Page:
'That’s What LIV Should Be' - But Can LIV Golf Replicate Adelaide Success Every Time?

LIV Golf got what they were looking for in Adelaide, but how can they replicate that event on a weekly basis going forward?

Cameron Smith at LIV Golf Adelaide
(Image credit: Getty Images)

With a record crowd and the party atmosphere Greg Norman had always hoped for, LIV Golf Adelaide was a big success for the new golfing tour and was exactly the event organisers had hoped for, but now the big question is whether they can build on that momentum.

While some golf purists may have been turned off by the walk-on songs being pumped out while players took their swings and then it raining beer on the par-three party hole in Adelaide, it seems the event was exactly what Norman had dreamed of.

A LIV record of 77,076 fans attended the event, which had a lot of similarities with the Waste Management Phoenix Open on the PGA Tour – with a stadium hole par three and live music events after the golf both staples at TPC Scottsdale for years now.

And the numbers made good reading for organisers - with fans from 37 different countries buying tickets, 116,978 beers sold on site and 23,390 pieces of LIV merchandise sold.

Even the usually level-headed Cameron Smith, the Australian home hero of the event, got carried away by the atmosphere, saying: “I would go as far as to say this is the best event I’ve ever played.”

Quite a statement for someone who won not only the Players Championship but also the small matter of the 150th Open Championship on the Old Course at St Andrews.

Away from the hyperbole, he more sensibly added: “I think I’m probably biased a little bit being from Australia, but this is what LIV Golf is about.”

The Australian crowd, thirsty for top-level golf, showed out in force and both Smith and Marc Leishman called for two LIV events in Australia next year.

Six-time Major winner Phil Mickelson was unsurprisingly in buoyant mood after sampling the best atmosphere yet for the LIV Golf League.

“[LIV Adelaide] is really an example of what is possible, and a new opportunity to present golf in a different way and have a different energy and a different feel,” said Mickelson.

“What LIV Golf has provided is a great alternative for the traditional ways of golf, and the people here in Australia have embraced it, and so you see a whole different energy.”

While you can argue whether the energy is that different from events such as Phoenix, a bigger question is just what LIV Golf will do now going forward to try and replicate their success Down Under.

“That’s what LIV should be, in its heart and its DNA,” said Bryson DeChambeau. “I think that’s what it can be every single week, and will be when people start understanding what the real deal is here.”

DeChambeau, though, will be in for quite a shock with only a fraction of the Adelaide crowd expected at Sentosa Golf Club in Singapore this week – with a far different atmosphere to the rowdy one in Australia.

And the season-ending Team Championship that took place in Miami last year, and was the best attended event before Adelaide, has been switched to Saudi Arabia so will have a very, very different feel to it (and definitely no beer-swilling party hole).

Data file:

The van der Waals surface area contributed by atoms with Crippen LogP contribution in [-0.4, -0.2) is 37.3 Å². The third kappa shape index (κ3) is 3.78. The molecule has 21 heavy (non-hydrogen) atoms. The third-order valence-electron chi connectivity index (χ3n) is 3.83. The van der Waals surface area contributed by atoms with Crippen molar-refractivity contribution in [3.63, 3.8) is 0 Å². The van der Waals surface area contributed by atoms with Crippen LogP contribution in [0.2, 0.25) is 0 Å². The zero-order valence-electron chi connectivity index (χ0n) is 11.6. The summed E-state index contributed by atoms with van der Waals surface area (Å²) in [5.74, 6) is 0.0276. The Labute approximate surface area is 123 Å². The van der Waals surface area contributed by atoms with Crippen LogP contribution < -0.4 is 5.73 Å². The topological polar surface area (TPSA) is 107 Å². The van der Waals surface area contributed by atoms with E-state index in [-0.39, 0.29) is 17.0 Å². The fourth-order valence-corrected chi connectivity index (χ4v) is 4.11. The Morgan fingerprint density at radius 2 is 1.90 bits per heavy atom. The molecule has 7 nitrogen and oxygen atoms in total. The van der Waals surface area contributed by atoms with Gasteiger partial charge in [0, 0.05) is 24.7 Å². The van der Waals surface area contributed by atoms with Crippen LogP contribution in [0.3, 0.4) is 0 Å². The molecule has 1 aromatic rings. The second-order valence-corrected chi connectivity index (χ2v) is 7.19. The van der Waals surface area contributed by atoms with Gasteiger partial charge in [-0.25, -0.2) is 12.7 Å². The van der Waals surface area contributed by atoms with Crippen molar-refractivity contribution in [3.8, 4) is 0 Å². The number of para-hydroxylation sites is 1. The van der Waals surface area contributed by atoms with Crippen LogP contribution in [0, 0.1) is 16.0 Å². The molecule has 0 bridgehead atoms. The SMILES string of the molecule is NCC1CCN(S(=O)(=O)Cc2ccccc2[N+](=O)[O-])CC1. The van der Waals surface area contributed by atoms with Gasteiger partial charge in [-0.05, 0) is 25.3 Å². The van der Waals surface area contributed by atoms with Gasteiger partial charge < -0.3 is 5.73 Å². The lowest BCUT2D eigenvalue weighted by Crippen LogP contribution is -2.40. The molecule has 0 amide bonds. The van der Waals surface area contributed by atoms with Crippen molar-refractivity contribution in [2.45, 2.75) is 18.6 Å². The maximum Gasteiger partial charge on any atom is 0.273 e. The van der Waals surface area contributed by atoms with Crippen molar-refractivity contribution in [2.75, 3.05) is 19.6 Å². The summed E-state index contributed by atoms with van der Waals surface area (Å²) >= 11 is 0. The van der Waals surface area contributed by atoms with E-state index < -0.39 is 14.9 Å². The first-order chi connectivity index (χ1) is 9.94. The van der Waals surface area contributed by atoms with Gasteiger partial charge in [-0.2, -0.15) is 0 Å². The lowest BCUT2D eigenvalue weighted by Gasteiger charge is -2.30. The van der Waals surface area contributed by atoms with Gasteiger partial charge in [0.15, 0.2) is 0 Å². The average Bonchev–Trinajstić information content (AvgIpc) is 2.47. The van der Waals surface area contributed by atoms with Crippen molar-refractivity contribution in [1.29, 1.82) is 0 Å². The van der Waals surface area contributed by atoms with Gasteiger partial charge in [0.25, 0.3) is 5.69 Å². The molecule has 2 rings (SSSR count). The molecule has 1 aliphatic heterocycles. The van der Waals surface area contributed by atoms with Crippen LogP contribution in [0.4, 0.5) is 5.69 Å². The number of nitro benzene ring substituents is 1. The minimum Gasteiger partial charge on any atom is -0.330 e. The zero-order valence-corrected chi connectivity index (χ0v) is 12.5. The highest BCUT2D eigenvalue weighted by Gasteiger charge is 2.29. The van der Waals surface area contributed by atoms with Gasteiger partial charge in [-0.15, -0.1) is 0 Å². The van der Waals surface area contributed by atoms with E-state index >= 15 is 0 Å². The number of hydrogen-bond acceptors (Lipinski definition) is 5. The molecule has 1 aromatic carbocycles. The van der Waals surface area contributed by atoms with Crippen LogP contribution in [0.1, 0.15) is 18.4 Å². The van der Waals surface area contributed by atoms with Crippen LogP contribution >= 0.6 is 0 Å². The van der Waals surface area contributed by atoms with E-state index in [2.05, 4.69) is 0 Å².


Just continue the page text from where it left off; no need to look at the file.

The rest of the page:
So not every week will be a party week like Australia, but Mickelson says that other countries have seen the show put on in South Australia and are now lining up to host a LIV Golf event.

“Now a lot of other countries are wanting us to go there, so it was a big step in Adelaide in showcasing what it can be, what LIV Golf can be,” Mickelson added.

“There’s no stopping LIV Golf now. It’s on a vertical trajectory, and it’s pretty exciting to be a part of it.”

Cameron Tringale also feels LIV Golf is on the path to huge growth pretty quickly, with the party atmosphere attracting a new, younger crowd.

“I think it’s going to continue to grow and grow exponentially, just the attractiveness of what the product is, sort of creating that festival type atmosphere,” said Tringale.

“That’s what people want. I think the next generation is looking more for a good time, and to be entertained, just as much as they are for quality golf, and you get both of them with LIV.”

Whether LIV can recreate the Australian experience more often is a question, but whether golfing fans will be attracted by more and more of these type of events is the big one.

Paul Higham

Paul Higham is a sports journalist with over 20 years of experience in covering most major sporting events for both Sky Sports and BBC Sport. He is currently freelance and covers the golf majors on the BBC Sport website.  Highlights over the years include covering that epic Monday finish in the Ryder Cup at Celtic Manor and watching Rory McIlroy produce one of the most dominant Major wins at the 2011 US Open at Congressional. He also writes betting previews and still feels strangely proud of backing Danny Willett when he won the Masters in 2016 - Willett also praised his putting stroke during a media event before the Open at Hoylake. Favourite interviews he's conducted have been with McIlroy, Paul McGinley, Thomas Bjorn, Rickie Fowler and the enigma that is Victor Dubuisson. A big fan of watching any golf from any tour, sadly he spends more time writing about golf than playing these days with two young children, and as a big fair weather golfer claims playing in shorts is worth at least five shots. Being from Liverpool he loves the likes of Hoylake, Birkdale and the stretch of tracks along England's Golf Coast, but would say his favourite courses played are Kingsbarns and Portrush.